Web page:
by David Crow
“Today we will see distillation in the home,” Hamid announced. We had just emerged from the medina and were ready for our afternoon excursion. I had no idea what he was referring to, but it sounded intriguing.
We drove through the new city of Fez; modern, hip, and affluent its wide boulevards crammed with cars were a stark contrast to the tiny walking lanes of the old city. The old and new cities seemed to have completely different cultures as well, with the new city having a distinctly younger westernized population and the old city appearing as left over from the past, with traditional clothing the norm and the general age of the people noticeably older. It was easy to imagine that many of people we had encountered in the shops of the medina never went outside the walls of their ancient realm.
We were on our way to visit some friends of Hamid. They lived, like most people in modern Fez, in a typical block style apartment building. Their large marble floored living room was filled wall to wall with bright purple couches, which I imagined were frequently packed with dozens if not hundreds of extended family members. In the middle of this, looking rather out of place, was a small still.
Hamid introduced us to the owners of the house, a middle-aged couple of professional demeanor. A cook was busy in the kitchen, while the grandmother looked after their young son. The star of the program was a woman named Nahima, who was preparing for the distillation.
Nahima lit the small propane burner and set the still on it. While it was warming she sealed its three sections together using cloth dipped in a batter of chickpeas. She then brought out a large bowl filled with freshly picked orange blossoms purchased at the flower market. When the still was warmed up she opened it and poured the flowers in, then began a routine of pouring cool water into the top section then draining it off, creating a rudimentary condensing unit. Within a few minutes the entire house was perfumed with the fragrance of neroli; Nahima set a bottle under the lower spout of the still to capture the condensing steam.
While she worked I asked her about this curious and unusual career. She had been doing it for many years, Nahima replied. The first step was to procure the flowers from the market, and then take everything to the home of the client requesting the distillation. The entire operation was quite portable, with the still, gas tank, and flowers requiring no more than two or three trips from her car to set up. Nahima did five to six of these house calls every day during the flower season, which typically lasted about three to four months. The rest of the year she had a business making cookies, which of course were scented with rose and orange blossom waters.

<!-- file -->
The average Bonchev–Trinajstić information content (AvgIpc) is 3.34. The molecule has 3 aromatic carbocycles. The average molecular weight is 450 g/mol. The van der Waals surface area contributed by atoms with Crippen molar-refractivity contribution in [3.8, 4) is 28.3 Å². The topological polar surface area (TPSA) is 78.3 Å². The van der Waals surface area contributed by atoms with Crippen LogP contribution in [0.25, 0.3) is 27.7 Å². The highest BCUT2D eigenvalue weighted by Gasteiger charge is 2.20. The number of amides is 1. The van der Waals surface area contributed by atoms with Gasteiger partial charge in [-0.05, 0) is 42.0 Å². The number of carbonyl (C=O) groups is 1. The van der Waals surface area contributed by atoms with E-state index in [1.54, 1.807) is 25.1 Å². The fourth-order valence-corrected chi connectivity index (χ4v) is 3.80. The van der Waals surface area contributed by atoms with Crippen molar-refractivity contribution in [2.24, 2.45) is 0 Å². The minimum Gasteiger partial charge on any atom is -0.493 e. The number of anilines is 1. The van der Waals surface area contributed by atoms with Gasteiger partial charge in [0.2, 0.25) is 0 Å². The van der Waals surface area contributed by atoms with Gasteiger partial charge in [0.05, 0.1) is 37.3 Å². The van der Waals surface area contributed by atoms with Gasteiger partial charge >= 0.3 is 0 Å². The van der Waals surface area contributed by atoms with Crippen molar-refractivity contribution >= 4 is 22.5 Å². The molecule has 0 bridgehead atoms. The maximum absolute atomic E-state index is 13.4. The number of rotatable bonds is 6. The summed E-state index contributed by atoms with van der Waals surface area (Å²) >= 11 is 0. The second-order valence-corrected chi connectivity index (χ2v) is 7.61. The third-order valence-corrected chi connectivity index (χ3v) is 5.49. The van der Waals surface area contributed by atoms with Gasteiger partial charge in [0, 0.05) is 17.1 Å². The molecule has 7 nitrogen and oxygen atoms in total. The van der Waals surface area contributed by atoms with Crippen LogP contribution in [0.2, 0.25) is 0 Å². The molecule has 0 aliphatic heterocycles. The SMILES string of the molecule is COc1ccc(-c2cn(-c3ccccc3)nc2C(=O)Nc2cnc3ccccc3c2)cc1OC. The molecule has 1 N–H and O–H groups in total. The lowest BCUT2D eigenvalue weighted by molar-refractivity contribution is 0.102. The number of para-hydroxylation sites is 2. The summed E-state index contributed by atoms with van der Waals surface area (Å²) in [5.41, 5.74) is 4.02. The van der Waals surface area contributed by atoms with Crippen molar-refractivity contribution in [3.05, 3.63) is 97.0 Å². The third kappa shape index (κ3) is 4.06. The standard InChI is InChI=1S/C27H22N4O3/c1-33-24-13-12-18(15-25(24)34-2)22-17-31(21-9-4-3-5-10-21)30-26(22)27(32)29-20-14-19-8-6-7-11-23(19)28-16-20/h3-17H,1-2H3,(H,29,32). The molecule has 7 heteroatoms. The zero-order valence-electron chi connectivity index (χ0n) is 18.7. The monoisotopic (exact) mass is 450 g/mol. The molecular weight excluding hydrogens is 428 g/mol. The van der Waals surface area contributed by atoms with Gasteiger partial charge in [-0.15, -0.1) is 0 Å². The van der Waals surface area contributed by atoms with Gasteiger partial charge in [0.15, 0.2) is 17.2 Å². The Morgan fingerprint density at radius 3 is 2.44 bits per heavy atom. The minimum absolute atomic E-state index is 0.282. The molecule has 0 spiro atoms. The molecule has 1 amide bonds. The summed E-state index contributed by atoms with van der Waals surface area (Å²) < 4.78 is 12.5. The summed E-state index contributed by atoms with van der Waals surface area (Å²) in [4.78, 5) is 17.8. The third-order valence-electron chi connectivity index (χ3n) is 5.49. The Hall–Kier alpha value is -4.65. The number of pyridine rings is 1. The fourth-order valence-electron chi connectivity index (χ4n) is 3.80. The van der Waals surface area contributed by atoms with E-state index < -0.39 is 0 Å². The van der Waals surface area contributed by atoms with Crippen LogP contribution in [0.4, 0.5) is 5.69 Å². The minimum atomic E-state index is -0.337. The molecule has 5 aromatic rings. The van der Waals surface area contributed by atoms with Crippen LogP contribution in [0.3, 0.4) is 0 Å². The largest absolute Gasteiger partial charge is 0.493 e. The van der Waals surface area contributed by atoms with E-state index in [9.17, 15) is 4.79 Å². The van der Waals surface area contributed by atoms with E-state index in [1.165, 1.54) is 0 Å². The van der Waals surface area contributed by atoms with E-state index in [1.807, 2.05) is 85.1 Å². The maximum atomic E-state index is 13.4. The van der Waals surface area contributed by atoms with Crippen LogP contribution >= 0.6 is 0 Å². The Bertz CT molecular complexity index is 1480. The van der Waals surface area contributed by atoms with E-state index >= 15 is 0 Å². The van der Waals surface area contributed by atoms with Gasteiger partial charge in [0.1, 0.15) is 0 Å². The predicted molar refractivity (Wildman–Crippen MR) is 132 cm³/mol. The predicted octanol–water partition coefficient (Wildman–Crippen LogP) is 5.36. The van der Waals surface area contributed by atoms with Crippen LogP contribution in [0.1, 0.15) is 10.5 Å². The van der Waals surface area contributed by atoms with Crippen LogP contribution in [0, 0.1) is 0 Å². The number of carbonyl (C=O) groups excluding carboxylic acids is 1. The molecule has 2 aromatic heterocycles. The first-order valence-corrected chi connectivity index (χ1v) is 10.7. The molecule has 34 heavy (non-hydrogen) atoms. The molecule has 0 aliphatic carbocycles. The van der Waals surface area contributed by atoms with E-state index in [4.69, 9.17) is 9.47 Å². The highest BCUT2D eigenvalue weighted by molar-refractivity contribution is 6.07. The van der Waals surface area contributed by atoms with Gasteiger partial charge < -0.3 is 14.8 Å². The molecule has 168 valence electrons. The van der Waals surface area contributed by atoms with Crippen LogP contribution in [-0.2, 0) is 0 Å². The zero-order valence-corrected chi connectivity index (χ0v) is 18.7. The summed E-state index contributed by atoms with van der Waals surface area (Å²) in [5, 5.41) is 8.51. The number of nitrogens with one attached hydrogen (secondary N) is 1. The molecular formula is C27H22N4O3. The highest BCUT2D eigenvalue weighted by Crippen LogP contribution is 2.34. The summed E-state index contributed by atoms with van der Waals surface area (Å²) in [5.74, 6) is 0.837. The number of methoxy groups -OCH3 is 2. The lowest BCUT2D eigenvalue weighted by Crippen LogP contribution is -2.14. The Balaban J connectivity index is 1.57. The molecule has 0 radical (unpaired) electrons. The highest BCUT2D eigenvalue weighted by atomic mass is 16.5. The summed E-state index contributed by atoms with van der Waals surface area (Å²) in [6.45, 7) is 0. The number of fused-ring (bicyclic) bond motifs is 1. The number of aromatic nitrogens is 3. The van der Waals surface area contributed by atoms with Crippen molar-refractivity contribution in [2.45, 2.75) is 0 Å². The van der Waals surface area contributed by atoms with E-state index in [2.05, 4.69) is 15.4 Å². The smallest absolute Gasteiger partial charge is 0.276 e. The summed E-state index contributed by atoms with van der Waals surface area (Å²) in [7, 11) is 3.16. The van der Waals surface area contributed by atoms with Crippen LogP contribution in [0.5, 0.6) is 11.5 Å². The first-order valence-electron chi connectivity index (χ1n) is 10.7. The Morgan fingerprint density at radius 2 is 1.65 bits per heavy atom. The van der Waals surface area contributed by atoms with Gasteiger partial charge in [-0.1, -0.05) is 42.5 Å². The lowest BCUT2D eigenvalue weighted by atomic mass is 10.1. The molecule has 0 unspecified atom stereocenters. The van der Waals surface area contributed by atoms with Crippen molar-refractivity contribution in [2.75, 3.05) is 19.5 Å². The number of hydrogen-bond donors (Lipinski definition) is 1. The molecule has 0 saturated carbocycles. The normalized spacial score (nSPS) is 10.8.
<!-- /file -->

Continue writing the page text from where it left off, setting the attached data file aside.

“Is she the only person in Fez doing this work?” I asked Hamid.
Nahima laughed and said that there were hundreds of people who had this career, in this city alone. It was part of the culture, she explained. It was very common for a family to invest $10 once a year for this service, which would give them several liters of neroli or rose hydrosol for use throughout the year. They used these in cooking and medicinal purposes; specifically, they were consumed for headaches, stress and fevers, and applied after the bath for refreshment and cosmetic purposes.
The first bottle was now filled with hydrosol. Nahima labeled it the top grade water coming from the first few minutes of distillation, and passed it around to savor; needless to say, there is nothing quite like fresh orange blossom water distilled in a copper pot at home.
We relaxed on the long purple couches while the distillation proceeded; after the second liter was complete we said farewell to our hosts and Nahima, the distiller who makes house calls.
Such a simple but important thing, this home distillation, I mused as we made our way back to the old city. For ten dollars a family receives a year’s supply of a safe, delicious, fragrant medicine, and hundreds of people have safe and healthy employment, in Fez alone. How sad that this is not a tradition in our western culture, and what would it take to create such an interest? There is no shortage of aromatic plants in most places, certainly no shortage of people who would like a different kind of job, and everyone could benefit from having health-bestowing freshly distilled aromatic waters in their homes.
My entrepreneurial mind began to work. What could we call such a business?